McMonk is fully aware who exactly the tooth fairy is. She steadfastly sticks to referring to them in the third person when talking to me or Jenn. She has been getting two dollars per tooth since the first one was lovingly stuck under her pillow. Late in the evening after the first post-Tooth-Fairy-Talk tooth loss, a very solemn, serious and long-faced McMonk came up to my bedroom after we had all gone to bed. With her angelic, big, brown, unblinking eyes on full power, she came close and said to me, "Dad, even though I know who the Tooth Fairy is, I still think it would be really, really nice if he came tonight." Then she came and hugged me and skittered off to bed. Being the soft-
Well, a precedent had then been set.
That was at least a year ago. Now, back to the present day. For the past two weeks, we have had reports at the breakfast and dinner table as to which of her teeth is wriggly, along with wriggle-o-meter ratings. "See this one?" she asks, doing her best Elvis-like snarl, assisted by a pinky pulling back one corner of her mouth. "It's getting really loose. It should be out tonight." Then, sometime before bed, she skips upstairs from her room with tooth in hand to show us that there will be a payload under the pillow this evening.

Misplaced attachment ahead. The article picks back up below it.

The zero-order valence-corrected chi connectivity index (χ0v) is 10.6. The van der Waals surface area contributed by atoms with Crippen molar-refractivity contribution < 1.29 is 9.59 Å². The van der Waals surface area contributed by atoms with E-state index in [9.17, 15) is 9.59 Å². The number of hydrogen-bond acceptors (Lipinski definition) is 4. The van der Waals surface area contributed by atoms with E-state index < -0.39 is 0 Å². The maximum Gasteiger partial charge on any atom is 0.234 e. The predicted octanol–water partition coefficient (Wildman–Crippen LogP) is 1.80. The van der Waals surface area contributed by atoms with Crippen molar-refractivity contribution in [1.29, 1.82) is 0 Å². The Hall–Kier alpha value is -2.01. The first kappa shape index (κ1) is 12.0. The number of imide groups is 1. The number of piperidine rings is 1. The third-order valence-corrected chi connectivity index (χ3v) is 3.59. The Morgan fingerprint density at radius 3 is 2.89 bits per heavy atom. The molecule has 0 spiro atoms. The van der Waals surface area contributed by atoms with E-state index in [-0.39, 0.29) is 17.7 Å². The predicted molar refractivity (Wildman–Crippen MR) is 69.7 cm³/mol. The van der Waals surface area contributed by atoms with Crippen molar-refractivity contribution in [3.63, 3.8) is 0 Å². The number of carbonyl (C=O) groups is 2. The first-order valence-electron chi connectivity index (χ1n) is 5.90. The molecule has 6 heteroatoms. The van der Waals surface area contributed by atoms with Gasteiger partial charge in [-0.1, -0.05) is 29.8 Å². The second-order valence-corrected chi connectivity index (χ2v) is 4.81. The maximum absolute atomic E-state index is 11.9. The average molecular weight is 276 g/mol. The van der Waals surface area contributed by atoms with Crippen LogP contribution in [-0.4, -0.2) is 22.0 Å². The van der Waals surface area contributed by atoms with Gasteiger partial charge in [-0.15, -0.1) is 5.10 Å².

Tonight is the second night in a row that there's been a tooth extraction. She seems to think this is a great (and sure) way to make money. I'm worried that as her supply of wriggly baby teeth starts to dwindle, I'm going to find her down in her bedroom with a figure skate and a rock, doing her imitation of Tom Hanks in Castaway.